Good work

Clark, Sam (2017) Good work. Journal of Applied Philosophy, 34 (1). pp. 61-73. ISSN 0264-3758

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Work is on one side a central arena of self-making, self-understanding, and self-development, and on the other a deep threat to our flourishing. My question is: what kind of work is good for human beings, and what kind bad? I first characterise work as necessary productive activity. My answer to my question then develops a perfectionist account of the human good: (1) the good is the full development and expression of human potentials and capacities; (2) this development and expression happens over a lifetime through appropriate practice. Work is thus a problem of human development, and I address that problem by considering three central human capacities: that we are passionate choosers, skilled makers, and social negotiators. For each, I ask: what does this capacity need from our work if it is to develop towards full and flourishing expression? Answering that question leads to a three-part account of good work as requiring: (1) a distinctive kind of pleasure, involving both unselfconscious flow and supervisory self-attention; (2) skill, which I describe via the ideal of craft; and (3) democracy, which I define as a form of life in which each is able to develop and use both expressive and receptive capacities.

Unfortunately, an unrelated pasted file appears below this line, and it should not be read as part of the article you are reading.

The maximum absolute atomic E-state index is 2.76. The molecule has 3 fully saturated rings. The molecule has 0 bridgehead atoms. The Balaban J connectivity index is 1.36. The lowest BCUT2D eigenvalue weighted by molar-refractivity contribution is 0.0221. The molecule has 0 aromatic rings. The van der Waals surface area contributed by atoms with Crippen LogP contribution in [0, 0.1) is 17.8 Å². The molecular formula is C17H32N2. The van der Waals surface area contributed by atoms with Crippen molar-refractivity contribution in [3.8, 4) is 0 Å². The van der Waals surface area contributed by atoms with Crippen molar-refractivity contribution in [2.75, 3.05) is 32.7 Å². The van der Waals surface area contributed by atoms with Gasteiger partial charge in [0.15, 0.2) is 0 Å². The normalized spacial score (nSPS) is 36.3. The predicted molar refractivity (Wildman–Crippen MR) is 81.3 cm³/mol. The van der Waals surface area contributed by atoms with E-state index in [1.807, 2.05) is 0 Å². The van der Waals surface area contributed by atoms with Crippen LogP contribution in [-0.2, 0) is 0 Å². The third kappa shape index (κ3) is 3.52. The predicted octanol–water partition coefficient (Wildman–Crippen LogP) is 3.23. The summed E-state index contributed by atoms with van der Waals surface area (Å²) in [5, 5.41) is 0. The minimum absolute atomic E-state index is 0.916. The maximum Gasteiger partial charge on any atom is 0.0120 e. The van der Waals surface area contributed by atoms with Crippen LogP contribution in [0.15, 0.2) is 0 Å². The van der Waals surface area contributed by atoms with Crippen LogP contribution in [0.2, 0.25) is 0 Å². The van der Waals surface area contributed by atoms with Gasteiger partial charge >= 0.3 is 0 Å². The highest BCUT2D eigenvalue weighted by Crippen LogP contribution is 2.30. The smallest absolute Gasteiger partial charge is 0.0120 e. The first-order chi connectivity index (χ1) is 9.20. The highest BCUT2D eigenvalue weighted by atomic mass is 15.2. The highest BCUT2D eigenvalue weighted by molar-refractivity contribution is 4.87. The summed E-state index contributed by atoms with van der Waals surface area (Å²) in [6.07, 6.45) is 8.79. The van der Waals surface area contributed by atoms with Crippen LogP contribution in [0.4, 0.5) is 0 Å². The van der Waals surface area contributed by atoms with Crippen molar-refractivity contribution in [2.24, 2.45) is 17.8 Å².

Item Type:
Journal Article
Journal or Publication Title:
Journal of Applied Philosophy
Additional Information:
This is the peer reviewed version of the following article: Clark, S. (2015), Good Work. Journal of Applied Philosophy. doi: 10.1111/japp.12137 which has been published in final form at This article may be used for non-commercial purposes in accordance With Wiley Terms and Conditions for self-archiving.
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?? philosophy ??
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Deposited On:
18 Jun 2015 05:45
Last Modified:
13 Jun 2024 00:57